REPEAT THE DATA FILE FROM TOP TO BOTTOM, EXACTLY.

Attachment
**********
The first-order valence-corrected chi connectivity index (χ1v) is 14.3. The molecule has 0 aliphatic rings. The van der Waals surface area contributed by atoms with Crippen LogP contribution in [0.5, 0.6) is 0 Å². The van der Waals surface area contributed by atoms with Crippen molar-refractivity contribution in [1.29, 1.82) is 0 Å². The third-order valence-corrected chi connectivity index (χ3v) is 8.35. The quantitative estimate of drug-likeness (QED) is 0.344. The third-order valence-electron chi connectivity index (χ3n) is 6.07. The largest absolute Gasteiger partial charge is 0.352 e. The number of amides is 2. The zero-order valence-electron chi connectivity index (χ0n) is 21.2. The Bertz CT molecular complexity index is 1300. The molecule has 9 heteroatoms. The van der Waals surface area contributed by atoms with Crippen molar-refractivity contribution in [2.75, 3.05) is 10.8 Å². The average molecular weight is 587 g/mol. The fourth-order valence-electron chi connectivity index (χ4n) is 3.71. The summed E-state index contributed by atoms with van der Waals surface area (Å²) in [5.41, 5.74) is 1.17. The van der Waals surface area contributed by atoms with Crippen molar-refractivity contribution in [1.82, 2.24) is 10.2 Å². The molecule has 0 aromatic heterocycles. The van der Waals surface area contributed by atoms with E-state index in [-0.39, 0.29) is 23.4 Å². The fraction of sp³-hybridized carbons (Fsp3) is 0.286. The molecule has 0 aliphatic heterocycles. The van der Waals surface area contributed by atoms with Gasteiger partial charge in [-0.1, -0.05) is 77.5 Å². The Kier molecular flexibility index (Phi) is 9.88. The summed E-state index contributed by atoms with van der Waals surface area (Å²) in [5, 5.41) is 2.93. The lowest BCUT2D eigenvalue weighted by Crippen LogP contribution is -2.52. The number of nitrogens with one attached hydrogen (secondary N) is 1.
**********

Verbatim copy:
The first-order valence-corrected chi connectivity index (χ1v) is 14.3. The molecule has 0 aliphatic rings. The van der Waals surface area contributed by atoms with Crippen LogP contribution in [0.5, 0.6) is 0 Å². The van der Waals surface area contributed by atoms with Crippen molar-refractivity contribution in [1.29, 1.82) is 0 Å². The third-order valence-corrected chi connectivity index (χ3v) is 8.35. The quantitative estimate of drug-likeness (QED) is 0.344. The third-order valence-electron chi connectivity index (χ3n) is 6.07. The largest absolute Gasteiger partial charge is 0.352 e. The number of amides is 2. The zero-order valence-electron chi connectivity index (χ0n) is 21.2. The Bertz CT molecular complexity index is 1300. The molecule has 9 heteroatoms. The van der Waals surface area contributed by atoms with Crippen molar-refractivity contribution in [2.75, 3.05) is 10.8 Å². The average molecular weight is 587 g/mol. The fourth-order valence-electron chi connectivity index (χ4n) is 3.71. The summed E-state index contributed by atoms with van der Waals surface area (Å²) in [5.41, 5.74) is 1.17. The van der Waals surface area contributed by atoms with Crippen molar-refractivity contribution in [1.82, 2.24) is 10.2 Å². The molecule has 0 aromatic heterocycles. The van der Waals surface area contributed by atoms with E-state index in [-0.39, 0.29) is 23.4 Å². The fraction of sp³-hybridized carbons (Fsp3) is 0.286. The molecule has 0 aliphatic heterocycles. The van der Waals surface area contributed by atoms with Gasteiger partial charge in [-0.1, -0.05) is 77.5 Å². The Kier molecular flexibility index (Phi) is 9.88. The summed E-state index contributed by atoms with van der Waals surface area (Å²) in [5, 5.41) is 2.93. The lowest BCUT2D eigenvalue weighted by Crippen LogP contribution is -2.52. The number of nitrogens with one attached hydrogen (secondary N) is 1.